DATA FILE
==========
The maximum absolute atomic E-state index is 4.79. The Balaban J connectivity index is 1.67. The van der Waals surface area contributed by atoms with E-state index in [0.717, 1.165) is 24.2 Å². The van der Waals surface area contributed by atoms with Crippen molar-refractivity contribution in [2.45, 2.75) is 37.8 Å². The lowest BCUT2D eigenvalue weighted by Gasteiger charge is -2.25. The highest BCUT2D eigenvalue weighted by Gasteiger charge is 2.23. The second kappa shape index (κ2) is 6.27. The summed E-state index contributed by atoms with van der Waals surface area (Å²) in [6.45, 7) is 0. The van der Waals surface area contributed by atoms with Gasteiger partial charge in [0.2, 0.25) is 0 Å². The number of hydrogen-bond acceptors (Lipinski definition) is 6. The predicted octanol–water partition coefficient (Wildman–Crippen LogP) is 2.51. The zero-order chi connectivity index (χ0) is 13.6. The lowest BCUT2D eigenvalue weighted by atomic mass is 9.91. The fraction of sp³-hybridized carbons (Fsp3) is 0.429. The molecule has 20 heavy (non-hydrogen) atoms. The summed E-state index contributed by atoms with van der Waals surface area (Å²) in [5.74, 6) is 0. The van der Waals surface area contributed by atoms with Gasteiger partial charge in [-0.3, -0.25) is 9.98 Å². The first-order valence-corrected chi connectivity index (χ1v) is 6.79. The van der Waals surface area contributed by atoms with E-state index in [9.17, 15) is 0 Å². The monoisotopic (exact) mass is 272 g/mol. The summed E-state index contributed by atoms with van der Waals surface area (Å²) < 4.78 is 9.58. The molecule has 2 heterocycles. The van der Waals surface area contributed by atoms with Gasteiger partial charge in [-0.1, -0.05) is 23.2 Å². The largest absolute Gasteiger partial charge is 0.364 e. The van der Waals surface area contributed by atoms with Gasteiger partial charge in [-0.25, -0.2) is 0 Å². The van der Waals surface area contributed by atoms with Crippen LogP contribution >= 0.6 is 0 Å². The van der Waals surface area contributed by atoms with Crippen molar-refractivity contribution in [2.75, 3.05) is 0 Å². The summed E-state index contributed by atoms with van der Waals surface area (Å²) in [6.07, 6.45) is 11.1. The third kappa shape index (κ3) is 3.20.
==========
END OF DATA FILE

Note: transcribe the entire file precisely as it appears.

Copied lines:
The maximum absolute atomic E-state index is 4.79. The Balaban J connectivity index is 1.67. The van der Waals surface area contributed by atoms with E-state index in [0.717, 1.165) is 24.2 Å². The van der Waals surface area contributed by atoms with Crippen molar-refractivity contribution in [2.45, 2.75) is 37.8 Å². The lowest BCUT2D eigenvalue weighted by Gasteiger charge is -2.25. The highest BCUT2D eigenvalue weighted by Gasteiger charge is 2.23. The second kappa shape index (κ2) is 6.27. The summed E-state index contributed by atoms with van der Waals surface area (Å²) in [6.45, 7) is 0. The van der Waals surface area contributed by atoms with Gasteiger partial charge in [0.2, 0.25) is 0 Å². The number of hydrogen-bond acceptors (Lipinski definition) is 6. The predicted octanol–water partition coefficient (Wildman–Crippen LogP) is 2.51. The zero-order chi connectivity index (χ0) is 13.6. The lowest BCUT2D eigenvalue weighted by atomic mass is 9.91. The fraction of sp³-hybridized carbons (Fsp3) is 0.429. The molecule has 20 heavy (non-hydrogen) atoms. The summed E-state index contributed by atoms with van der Waals surface area (Å²) in [5.74, 6) is 0. The van der Waals surface area contributed by atoms with Gasteiger partial charge in [-0.3, -0.25) is 9.98 Å². The first-order valence-corrected chi connectivity index (χ1v) is 6.79. The van der Waals surface area contributed by atoms with E-state index in [9.17, 15) is 0 Å². The monoisotopic (exact) mass is 272 g/mol. The summed E-state index contributed by atoms with van der Waals surface area (Å²) < 4.78 is 9.58. The molecule has 2 heterocycles. The van der Waals surface area contributed by atoms with Gasteiger partial charge in [-0.1, -0.05) is 23.2 Å². The largest absolute Gasteiger partial charge is 0.364 e. The van der Waals surface area contributed by atoms with Gasteiger partial charge in [-0.25, -0.2) is 0 Å². The van der Waals surface area contributed by atoms with Crippen LogP contribution >= 0.6 is 0 Å². The van der Waals surface area contributed by atoms with Crippen molar-refractivity contribution in [2.75, 3.05) is 0 Å². The summed E-state index contributed by atoms with van der Waals surface area (Å²) in [6.07, 6.45) is 11.1. The third kappa shape index (κ3) is 3.20.